Payroll costs are typically among the most significant expenses of most businesses. Employees who have provided service to a business for a substantial period of time often represent a store of experience and a degree of loyalty that is difficult to replace. However, past service also represents a potentially large future liability in termination and severance costs if it is necessary to bring the employment relationship to an end. Careful planning and good negotiating strategies will help the purchaser of a business strike the right balance to achieve its business objectives.
When Purchasing Assets…
From the purchaser’s perspective, one of the advantages of structuring an acquisition as an asset purchase, rather than a share purchase, is its ability to easily focus negotiations on which employees of the vendor it wishes to retain in the purchased business. Unlike a share purchase, where the purchaser acquires the entire business of the target corporation, including all of its employee relationships, the purchaser in an asset purchase transaction has the opportunity, subject to negotiation, to “handpick” the employees that it wishes to retain in the purchased business. However, it is not entirely a “free throw” for the purchaser, because excluding employees from the transaction will normally increase the vendor’s liabilities and affect the vendor’s valuation of the deal, either explicitly or implicitly.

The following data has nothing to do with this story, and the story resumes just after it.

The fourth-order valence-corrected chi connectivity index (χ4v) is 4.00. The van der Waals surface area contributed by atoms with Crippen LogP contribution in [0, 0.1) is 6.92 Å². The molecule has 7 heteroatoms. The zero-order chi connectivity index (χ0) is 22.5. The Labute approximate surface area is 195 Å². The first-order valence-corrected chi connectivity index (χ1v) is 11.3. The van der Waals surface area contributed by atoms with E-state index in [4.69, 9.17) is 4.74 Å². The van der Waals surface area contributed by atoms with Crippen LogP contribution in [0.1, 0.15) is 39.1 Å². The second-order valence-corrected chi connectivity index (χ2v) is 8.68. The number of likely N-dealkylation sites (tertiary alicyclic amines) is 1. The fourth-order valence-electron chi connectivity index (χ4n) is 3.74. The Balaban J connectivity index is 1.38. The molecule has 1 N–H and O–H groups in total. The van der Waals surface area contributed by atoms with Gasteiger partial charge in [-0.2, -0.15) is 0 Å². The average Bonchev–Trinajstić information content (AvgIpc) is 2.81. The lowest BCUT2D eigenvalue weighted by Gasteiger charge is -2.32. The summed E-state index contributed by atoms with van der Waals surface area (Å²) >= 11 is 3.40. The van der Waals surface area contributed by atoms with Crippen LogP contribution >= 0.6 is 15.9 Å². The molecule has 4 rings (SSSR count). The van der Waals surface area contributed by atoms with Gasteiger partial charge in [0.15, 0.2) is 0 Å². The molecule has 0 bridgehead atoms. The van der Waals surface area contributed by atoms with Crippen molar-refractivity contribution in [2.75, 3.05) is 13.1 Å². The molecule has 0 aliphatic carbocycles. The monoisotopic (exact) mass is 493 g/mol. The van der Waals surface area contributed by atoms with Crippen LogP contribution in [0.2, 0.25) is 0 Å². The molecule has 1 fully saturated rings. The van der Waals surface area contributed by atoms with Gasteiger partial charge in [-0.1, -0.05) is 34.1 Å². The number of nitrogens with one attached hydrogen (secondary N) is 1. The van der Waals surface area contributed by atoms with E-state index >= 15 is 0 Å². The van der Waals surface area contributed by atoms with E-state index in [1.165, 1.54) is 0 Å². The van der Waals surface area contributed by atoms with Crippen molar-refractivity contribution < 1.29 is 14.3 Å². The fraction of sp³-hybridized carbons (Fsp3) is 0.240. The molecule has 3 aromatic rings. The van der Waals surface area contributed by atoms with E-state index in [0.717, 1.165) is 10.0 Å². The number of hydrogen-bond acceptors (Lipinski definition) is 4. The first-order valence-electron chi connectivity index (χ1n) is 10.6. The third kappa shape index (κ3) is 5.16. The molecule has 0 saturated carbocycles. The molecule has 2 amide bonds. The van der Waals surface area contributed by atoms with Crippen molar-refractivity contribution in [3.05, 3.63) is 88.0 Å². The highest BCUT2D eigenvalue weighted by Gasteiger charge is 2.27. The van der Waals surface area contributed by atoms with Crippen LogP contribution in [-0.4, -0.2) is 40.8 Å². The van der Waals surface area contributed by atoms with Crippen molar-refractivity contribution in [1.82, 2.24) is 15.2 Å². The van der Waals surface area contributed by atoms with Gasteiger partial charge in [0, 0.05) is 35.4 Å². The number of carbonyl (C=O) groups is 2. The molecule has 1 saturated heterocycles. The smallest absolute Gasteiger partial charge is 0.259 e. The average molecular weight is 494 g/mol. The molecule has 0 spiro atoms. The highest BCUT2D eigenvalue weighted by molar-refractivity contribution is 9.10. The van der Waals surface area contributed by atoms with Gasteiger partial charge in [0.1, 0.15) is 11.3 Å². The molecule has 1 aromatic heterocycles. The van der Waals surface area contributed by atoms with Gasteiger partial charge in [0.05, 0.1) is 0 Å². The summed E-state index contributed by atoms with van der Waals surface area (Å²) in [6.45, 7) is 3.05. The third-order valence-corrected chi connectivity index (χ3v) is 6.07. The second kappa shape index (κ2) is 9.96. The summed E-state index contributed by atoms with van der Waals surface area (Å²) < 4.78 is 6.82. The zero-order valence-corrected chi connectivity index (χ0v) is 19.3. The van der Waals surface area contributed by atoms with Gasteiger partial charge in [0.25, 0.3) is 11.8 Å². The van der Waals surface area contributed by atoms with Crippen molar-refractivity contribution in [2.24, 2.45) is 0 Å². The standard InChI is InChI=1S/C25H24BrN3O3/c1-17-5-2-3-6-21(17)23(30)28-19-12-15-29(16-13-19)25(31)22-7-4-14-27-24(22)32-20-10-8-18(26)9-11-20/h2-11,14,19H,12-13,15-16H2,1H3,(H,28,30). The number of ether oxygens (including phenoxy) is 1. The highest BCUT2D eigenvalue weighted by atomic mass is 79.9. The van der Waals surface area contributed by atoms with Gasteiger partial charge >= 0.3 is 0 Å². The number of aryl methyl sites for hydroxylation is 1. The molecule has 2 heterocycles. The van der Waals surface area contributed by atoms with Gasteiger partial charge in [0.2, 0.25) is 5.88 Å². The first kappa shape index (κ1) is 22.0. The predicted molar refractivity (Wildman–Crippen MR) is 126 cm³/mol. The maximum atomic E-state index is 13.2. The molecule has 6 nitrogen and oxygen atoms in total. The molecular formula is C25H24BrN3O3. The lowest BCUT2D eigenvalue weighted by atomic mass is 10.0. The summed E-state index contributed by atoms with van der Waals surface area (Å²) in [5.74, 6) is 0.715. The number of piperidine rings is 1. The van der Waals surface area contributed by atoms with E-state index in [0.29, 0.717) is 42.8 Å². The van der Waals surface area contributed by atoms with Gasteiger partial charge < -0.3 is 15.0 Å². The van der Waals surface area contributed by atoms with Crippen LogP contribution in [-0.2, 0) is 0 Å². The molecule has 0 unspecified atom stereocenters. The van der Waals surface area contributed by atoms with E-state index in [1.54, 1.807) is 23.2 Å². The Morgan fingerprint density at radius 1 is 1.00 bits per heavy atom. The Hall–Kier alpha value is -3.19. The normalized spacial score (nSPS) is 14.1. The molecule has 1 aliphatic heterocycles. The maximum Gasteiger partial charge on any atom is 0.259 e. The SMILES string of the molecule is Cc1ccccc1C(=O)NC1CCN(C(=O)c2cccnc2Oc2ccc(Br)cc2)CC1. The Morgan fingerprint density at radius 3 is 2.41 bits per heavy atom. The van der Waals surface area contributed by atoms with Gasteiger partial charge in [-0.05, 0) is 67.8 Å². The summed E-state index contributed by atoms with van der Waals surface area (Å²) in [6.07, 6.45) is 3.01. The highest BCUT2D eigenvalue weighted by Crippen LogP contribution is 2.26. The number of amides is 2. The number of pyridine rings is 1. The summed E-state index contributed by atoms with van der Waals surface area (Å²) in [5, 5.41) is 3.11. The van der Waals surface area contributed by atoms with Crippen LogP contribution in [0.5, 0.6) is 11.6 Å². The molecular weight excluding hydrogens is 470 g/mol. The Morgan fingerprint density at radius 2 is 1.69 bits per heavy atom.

In a carefully written asset purchase agreement, the purchaser should have no liability to the employees it chooses not to retain, and those employees can only look to the vendor for compensation relating to the termination of their employment. The careful purchaser and its legal counsel will require that, no later than immediately prior to the closing, the vendor terminate and pay all termination and severance pay, plus all common law entitlements, to those employees of the purchased business which the purchaser does not intend to retain.
Purchasers who decide to assume some, or all, employees after the closing should be aware of Section 9 of the Employment Standards Act (Ontario) which states: